Prior to the show's premiere and immediately afterward there was enormous controversy over what was perceived to be high levels of offensive language and nudity. Many affiliates refused to air the show and several advertisers boycotted it. Steven Bochco negotiated intensely with the network for a certain amount of language and nudity to be allowed. He has said that because of the pressure on the network from this criticism the show would likely not have survived had it not been an instant hit.
The man we see playing the violin just before the closing credits of this show (and most other Steven Bochco productions) is Bochco's father. They computer animated a portrait of him to make it appear he's playing the violin.
According to Steven Bochco, Sherry Stringfield asked the producers to release her from her contract after the first season because she said she was not enjoying being a TV actress and wanted to return to New York. Less than a week after being let out of the contract she was hired as a regular cast member for the new TV series ER (1994). However, in his book "True Blue", David Milch said that Sherry's contract-end request came about because she had very little to do - the prominence of Andy Sipowicz's relationship with Sharon Lawrence's DA took all of the story time that was originally intended for scenes between David Caruso and Sherry - and the request was amiably granted, with Milch also stating he was happy when she got a prominent role on ER.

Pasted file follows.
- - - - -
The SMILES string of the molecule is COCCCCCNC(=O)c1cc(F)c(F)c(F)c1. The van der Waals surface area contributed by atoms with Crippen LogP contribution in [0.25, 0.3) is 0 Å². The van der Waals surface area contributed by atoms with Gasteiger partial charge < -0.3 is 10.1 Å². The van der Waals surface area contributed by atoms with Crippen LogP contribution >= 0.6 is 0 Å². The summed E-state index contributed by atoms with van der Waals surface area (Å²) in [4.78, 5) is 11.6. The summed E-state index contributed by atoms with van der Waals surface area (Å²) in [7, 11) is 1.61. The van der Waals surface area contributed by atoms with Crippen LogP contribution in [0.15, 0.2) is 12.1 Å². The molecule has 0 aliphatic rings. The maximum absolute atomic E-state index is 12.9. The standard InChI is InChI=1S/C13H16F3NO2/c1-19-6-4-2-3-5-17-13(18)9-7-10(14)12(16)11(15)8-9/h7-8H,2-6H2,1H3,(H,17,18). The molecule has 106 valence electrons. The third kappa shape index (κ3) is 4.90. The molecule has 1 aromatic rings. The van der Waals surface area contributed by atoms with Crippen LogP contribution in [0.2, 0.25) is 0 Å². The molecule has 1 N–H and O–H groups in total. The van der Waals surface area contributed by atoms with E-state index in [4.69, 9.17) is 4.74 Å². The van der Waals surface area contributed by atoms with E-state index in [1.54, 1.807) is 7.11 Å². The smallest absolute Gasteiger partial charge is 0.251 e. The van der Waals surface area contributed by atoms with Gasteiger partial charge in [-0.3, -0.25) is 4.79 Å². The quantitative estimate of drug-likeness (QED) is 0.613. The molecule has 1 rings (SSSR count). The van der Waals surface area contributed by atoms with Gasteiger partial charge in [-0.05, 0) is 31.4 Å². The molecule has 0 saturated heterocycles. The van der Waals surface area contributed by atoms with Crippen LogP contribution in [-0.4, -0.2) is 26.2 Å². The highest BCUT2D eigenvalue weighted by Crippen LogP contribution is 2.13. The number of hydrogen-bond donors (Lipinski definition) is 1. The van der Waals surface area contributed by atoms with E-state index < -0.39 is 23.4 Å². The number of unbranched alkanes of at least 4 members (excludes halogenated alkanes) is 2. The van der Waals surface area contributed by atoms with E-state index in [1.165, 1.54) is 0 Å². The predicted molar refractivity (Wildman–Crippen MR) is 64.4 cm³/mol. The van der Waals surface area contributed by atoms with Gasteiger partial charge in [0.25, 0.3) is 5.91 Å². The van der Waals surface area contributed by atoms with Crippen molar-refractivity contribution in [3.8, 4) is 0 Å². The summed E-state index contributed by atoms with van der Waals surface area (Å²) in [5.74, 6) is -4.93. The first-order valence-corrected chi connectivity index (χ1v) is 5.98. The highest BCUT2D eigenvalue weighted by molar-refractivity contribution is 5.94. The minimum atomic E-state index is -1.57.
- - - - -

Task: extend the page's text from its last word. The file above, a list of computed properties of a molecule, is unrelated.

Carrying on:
Before joining the cast as Detective Connie McDowell, 'Charlotte Ross' appeared in the fifth season as the abused wife of a cop suspected by Simone and Russell of killing a prostitute. When 'Andrea Thompson' left the series, producer Steven Bochco remembered Ross and wrote the part of McDowell for her.
The sets on this show of the "New York streets" are on the back lot of Twentieth Century Fox and were originally built for Hello, Dolly! (1969) in 1968. Some location work was actually done in New York City for most of the show's run, mixing specific scenes with general location footage that was used for between-scenes and opening-credits sequences. By the last few seasons, however, the combination of high costs for location filming and the show's reduced ratings meant that 100% of filming was done in Los Angeles.